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Combination contraceptives: effects on weight

Overview of attention for article published in Cochrane database of systematic reviews, January 2014
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About this Attention Score

  • In the top 5% of all research outputs scored by Altmetric
  • High Attention Score compared to outputs of the same age (99th percentile)
  • High Attention Score compared to outputs of the same age and source (96th percentile)

Mentioned by

news
13 news outlets
policy
1 policy source
twitter
26 tweeters

Citations

dimensions_citation
90 Dimensions

Readers on

mendeley
212 Mendeley
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Title
Combination contraceptives: effects on weight
Published in
Cochrane database of systematic reviews, January 2014
DOI 10.1002/14651858.cd003987.pub5
Pubmed ID
Authors

Maria F Gallo, Laureen M Lopez, David A Grimes, Florence Carayon, Kenneth F Schulz, Frans M Helmerhorst

Abstract

Weight gain is often considered a side effect of combination hormonal contraceptives, and many women and clinicians believe that an association exists. Concern about weight gain can limit the use of this highly effective method of contraception by deterring the initiation of its use and causing early discontinuation among users. However, a causal relationship between combination contraceptives and weight gain has not been established.

Twitter Demographics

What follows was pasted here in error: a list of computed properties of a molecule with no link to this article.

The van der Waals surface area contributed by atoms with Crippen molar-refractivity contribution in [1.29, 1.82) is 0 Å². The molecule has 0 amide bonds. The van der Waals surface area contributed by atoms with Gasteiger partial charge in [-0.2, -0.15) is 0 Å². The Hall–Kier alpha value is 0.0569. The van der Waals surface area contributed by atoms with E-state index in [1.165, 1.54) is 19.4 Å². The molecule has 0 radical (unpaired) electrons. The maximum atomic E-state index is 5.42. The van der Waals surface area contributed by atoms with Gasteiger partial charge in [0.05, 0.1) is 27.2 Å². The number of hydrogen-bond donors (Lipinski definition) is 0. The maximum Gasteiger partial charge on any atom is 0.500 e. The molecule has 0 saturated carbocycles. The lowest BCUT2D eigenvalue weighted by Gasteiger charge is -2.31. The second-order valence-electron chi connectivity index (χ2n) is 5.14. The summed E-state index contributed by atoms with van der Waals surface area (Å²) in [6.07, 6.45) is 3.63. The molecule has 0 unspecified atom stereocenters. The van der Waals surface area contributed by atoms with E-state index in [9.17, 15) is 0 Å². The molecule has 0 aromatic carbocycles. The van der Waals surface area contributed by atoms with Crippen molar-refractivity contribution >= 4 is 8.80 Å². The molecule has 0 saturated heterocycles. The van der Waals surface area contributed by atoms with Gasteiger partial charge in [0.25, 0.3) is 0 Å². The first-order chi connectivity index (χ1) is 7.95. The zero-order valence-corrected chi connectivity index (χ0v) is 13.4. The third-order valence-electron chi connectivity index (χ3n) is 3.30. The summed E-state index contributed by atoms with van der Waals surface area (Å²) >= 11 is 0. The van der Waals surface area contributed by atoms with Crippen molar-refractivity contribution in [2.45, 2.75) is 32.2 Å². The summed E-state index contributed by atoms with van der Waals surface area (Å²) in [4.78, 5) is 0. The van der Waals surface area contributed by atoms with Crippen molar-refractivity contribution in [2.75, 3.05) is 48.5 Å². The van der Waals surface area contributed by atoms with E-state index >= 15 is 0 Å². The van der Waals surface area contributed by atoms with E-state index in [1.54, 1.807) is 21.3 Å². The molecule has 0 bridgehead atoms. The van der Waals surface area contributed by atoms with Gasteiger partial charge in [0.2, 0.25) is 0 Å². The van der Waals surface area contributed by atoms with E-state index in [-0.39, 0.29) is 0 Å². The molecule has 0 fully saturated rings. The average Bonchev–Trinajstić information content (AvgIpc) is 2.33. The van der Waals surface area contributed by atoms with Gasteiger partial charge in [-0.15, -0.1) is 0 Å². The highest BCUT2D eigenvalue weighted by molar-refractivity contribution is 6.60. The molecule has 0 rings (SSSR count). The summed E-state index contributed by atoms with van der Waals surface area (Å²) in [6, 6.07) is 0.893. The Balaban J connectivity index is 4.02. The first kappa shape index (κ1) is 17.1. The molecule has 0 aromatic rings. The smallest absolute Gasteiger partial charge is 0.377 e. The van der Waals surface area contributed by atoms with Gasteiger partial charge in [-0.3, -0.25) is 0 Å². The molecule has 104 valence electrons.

The data shown below were collected from the profiles of 26 tweeters who shared this research output. Click here to find out more about how the information was compiled.

Mendeley readers

The data shown below were compiled from readership statistics for 212 Mendeley readers of this research output. Click here to see the associated Mendeley record.

Geographical breakdown

Country Count As %
Chile 1 <1%
Sweden 1 <1%
Norway 1 <1%
Unknown 209 99%

Demographic breakdown

Readers by professional status Count As %
Student > Master 35 17%
Student > Bachelor 33 16%
Researcher 21 10%
Student > Ph. D. Student 19 9%
Student > Postgraduate 17 8%
Other 59 28%
Unknown 28 13%
Readers by discipline Count As %
Medicine and Dentistry 91 43%
Nursing and Health Professions 17 8%
Social Sciences 12 6%
Psychology 12 6%
Agricultural and Biological Sciences 10 5%
Other 35 17%
Unknown 35 17%

Attention Score in Context

This research output has an Altmetric Attention Score of 130. This is our high-level measure of the quality and quantity of online attention that it has received. This Attention Score, as well as the ranking and number of research outputs shown below, was calculated when the research output was last mentioned on 12 June 2020.
All research outputs
#148,863
of 15,427,132 outputs
Outputs from Cochrane database of systematic reviews
#298
of 11,178 outputs
Outputs of similar age
#2,180
of 255,796 outputs
Outputs of similar age from Cochrane database of systematic reviews
#6
of 192 outputs
Altmetric has tracked 15,427,132 research outputs across all sources so far. Compared to these this one has done particularly well and is in the 99th percentile: it's in the top 5% of all research outputs ever tracked by Altmetric.
So far Altmetric has tracked 11,178 research outputs from this source. They typically receive a lot more attention than average, with a mean Attention Score of 23.2. This one has done particularly well, scoring higher than 97% of its peers.
Older research outputs will score higher simply because they've had more time to accumulate mentions. To account for age we can compare this Altmetric Attention Score to the 255,796 tracked outputs that were published within six weeks on either side of this one in any source. This one has done particularly well, scoring higher than 99% of its contemporaries.
We're also able to compare this research output to 192 others from the same source and published within six weeks on either side of this one. This one has done particularly well, scoring higher than 96% of its contemporaries.